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Concerns over the Electricity (Amendment) Bill, 2022

The government sought to usher in some vital reforms in the power distribution sector with the Electricity (Amendment) Bill, 2022. However, the draft bill has faced vehement opposition.

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THE Electricity (Amendment) Bill, 2022 was tabled in Lok Sabha on August 8, seeking to amend the Electricity Act, 2003. The bill, first introduced in the Monsoon Session of Lok Sabha by the Ministry of Power aimed to transform the power sector with a special emphasis on bolstering the network for power distribution in the country. However, owing to fervid opposition and demonstrations led by various stakeholders such as power sector employees, power engineers, and the farming community across the country, it was soon referred for scrutiny to the Parliamentary Standing Committee for Energy.

Also read: Electricity (Amendment) Bill, 2022 is an assault on the federal structure of the Constitution: People’s Commission on Public Sector and Services

What are the proposed amendments?

Some of the major amendments to the Act are as follows –

Multiple distribution licensees to operate in the same area of supply: The bill primarily seeks to allow the licensing of multiple distribution companies (‘discoms’) for supply in the same area. The bill further stipulates that the discoms must render “non-discriminatory open access” to its network to other discoms operating in the same area, subject to payment of certain charges. Resultantly, both Section 42 and 14 of the Amended Act allow “competition in retail distribution of power by offering the customers the option to choose electricity suppliers, just like they can choose telephone or internet service providers.”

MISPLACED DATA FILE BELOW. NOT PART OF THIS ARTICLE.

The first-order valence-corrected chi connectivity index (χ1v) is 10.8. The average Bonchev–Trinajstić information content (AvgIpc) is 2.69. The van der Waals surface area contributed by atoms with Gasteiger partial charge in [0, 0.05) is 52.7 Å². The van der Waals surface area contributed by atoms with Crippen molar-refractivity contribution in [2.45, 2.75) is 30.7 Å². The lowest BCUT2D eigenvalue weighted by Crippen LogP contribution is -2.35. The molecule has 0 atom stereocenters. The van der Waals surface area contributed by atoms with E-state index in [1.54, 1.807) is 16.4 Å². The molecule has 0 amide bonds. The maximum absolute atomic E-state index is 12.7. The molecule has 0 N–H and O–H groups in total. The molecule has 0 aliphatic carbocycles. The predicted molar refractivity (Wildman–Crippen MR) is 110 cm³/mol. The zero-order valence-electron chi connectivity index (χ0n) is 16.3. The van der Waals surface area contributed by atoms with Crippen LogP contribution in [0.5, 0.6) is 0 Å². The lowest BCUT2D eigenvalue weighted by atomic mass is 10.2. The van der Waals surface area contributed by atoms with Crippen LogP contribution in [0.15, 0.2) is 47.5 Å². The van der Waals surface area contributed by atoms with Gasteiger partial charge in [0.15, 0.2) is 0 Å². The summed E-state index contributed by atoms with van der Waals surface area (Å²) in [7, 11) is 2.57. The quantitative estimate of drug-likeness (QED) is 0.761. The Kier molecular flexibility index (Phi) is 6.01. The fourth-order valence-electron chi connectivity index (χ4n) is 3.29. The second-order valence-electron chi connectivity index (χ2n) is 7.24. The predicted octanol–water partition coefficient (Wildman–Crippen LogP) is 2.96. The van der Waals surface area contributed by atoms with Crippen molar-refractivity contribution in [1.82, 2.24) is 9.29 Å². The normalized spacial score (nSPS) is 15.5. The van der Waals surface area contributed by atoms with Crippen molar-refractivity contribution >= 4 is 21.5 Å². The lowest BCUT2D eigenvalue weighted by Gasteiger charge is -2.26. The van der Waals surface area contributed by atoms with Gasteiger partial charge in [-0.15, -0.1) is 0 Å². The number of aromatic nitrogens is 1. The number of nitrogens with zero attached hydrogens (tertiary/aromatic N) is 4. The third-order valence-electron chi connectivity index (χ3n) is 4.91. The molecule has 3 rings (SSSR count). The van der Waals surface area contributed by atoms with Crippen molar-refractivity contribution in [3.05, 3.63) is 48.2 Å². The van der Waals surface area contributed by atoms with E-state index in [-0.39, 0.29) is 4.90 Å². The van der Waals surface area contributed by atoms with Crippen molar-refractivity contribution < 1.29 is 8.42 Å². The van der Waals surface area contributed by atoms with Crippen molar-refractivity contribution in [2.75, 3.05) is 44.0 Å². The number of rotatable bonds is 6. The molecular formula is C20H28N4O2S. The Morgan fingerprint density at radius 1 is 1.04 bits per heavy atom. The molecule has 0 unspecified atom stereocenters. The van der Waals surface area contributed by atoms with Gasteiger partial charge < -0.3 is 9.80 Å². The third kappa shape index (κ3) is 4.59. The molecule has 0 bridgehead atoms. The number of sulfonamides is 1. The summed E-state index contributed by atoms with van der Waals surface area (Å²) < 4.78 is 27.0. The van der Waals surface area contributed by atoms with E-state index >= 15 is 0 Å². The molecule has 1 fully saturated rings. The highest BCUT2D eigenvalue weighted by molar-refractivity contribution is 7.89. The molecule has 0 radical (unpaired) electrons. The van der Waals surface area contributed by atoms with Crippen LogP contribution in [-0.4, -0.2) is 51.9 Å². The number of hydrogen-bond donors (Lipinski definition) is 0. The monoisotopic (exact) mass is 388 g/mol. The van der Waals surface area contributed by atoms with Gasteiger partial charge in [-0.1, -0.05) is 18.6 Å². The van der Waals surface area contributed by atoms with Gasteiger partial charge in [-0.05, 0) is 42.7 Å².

Procurement of power and tariff: The Bill states that upon the grant of multiple licenses in the same area, the existing discoms’ power and related costs, according to the existing power purchase agreements, is to be shared among all the discoms. Also, in case of multiple discoms in the same area, Section 62 makes a provision that the concerned State Electricity Regulatory Commission (‘SERC’) is required to fix the maximum ceiling and minimum tariff.

It was felt that the proposed legislation is violative of the federal structure as ‘power’, being a subject covered by the Concurrent List of the Seventh Schedule of the Constitution, rendered it mandatory for the Union Government to consult state governments on laws related to the same.

Setting up of a cross-subsidy balancing fund: The Bill sets up an arrangement wherein one consumer category subsidises the consumption of another consumer category. This fund will be employed in financing deficits in cross-subsidy for other discoms in the same or other areas.

Renewable purchase obligation (‘RPO’): The bill warrants SERCs to specify RPOs for discoms, which refer to the mandate of procuring a certain percentage of electricity from renewable sources. Punishment has also been prescribed in case of failure to meet the RPO, with penalty ranging between 25 paise and 50 paise per kilowatt of shortfall.

Grant of license and Union Government’s role: The bill empowers the Central Electricity Regulatory Commission (‘CERC’) to grant licenses, and mandates the Union Government to give directions directly to the SERCs, thus enabling it to bypass state governments.

Strengthened payment security mechanisms: The bill envisages that until adequate payment security is not given by the discoms, electricity shall not be scheduled or dispatched. According to Section 166 of the Act, “It has become necessary to strengthen the regulatory mechanism, adjudicatory mechanism in the Act and to bring administrative reforms through improved corporate governance of distribution licensees”.